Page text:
• Canadian pension fund CDPQ linked to acquisition of Vodafone’s 21% stake.
  • Sale would form part of Vodafone’s ongoing strategy to refocus on key markets.
  • Vi’s debt could complicate matters, reports claim.


Vodafone in talks over Indus Towers sale

Source: Unsplash / Chandan Chaurasia

Vodafone was reported to be in discussions with Canadian pension fund CDPQ over the sale of its residual 21% stake in Indus Towers.

Citing sources “privy to the discussions”, the Economic Times claimed that formal due diligence is to begin shortly following management meetings on both sides. Negotiations, the outlet caveated, are in preliminary stages, with a long way to go before an agreement is reached.

No financial details were disclosed. However, Indus Towers’ market capitalisation stood at INR 530bn (£5.5bn/€6.6bn) on Friday, which would value the 21% stake at INR 111.3bn.

Vodafone has been exploring the potential sale of its holding in Indus Towers for some time. Most recently, in March 2022, it was said to be in talks with a number of potential investors, with American Tower, Brookfield, and Crown Castle International among those believed to be in the frame.

A source cited by the Economic Times reportedly implored Vodafone to “make up its mind” following “several starts and stops”.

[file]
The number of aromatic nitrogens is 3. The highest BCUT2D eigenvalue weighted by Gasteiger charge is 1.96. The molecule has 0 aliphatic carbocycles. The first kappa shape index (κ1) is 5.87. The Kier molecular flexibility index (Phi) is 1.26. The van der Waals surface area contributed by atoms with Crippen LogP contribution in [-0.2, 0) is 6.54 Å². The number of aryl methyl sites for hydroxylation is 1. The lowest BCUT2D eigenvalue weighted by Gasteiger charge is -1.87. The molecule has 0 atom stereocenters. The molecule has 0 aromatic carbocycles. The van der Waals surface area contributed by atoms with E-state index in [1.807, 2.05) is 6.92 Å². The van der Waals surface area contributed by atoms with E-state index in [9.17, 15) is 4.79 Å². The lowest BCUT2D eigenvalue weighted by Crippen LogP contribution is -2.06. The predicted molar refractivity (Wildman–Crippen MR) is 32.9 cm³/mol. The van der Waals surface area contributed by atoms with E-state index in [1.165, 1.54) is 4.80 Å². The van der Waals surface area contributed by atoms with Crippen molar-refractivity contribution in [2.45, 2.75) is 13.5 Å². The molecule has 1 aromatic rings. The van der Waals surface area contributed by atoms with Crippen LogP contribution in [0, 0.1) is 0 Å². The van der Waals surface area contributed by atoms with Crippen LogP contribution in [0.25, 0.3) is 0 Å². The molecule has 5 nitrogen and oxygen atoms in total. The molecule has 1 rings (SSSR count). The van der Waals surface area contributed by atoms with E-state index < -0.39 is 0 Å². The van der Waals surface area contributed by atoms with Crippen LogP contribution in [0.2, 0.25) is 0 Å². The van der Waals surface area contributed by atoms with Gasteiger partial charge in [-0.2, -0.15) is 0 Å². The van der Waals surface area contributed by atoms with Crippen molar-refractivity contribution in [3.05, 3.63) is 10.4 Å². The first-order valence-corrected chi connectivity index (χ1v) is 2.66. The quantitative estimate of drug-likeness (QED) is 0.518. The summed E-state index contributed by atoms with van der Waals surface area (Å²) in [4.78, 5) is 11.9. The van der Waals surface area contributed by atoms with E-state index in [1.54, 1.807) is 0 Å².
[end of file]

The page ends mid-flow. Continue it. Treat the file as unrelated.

A sale would represent Vodafone’s latest efforts to refocus on key markets. In early-August, the operator agreed to sell its 70% stake in Vodafone Ghana to Telecel Group, though the deal appears more complex with every passing day.


The report suggests that Vodafone will need to clear Vi’s outstanding debts to Indus Towers before any sale can be rubber-stamped.

In February 2022, the Group divested 7.1% of its then-28.1% stake in the TowerCo to enable a cash injection into its struggling Indian joint venture. It offloaded 2.4% via a placement and 4.7% to Bharti Airtel, whose parent Bharti Enterprises previously owned approximately 42% of Indus Towers.

In the meantime, Vi remains in the midst of a broader fundraising and re-engineering exercise. The Indian government is set to receive a 35.8% stake in lieu of past dues, and will also delay Vi’s AGR and spectrum debts for four years — an open offer initially announced by the state in late-2021 (Vodafonewatch, #200–#201, #203, and passim).

Unfortunately for Vi, the long-awaited conversion will take “some time” yet, according to government minister Ashwini Vaishnaw, speaking in late-July.

As of 30 June 2022, total gross debt (excluding lease liabilities and including interest accrued but not due) stood at INR 1,990.8bn, comprising deferred spectrum payment obligations (INR 1,166.0bn) and AGR liabilities (INR 672.7bn) due to the government. Debt from banks and financial institutions stood at INR 15bn. Cash and cash equivalents were INR 8.6bn. Net debt reached INR 1,982.2bn as of 30 June 2022 (Vodafonewatch, #209).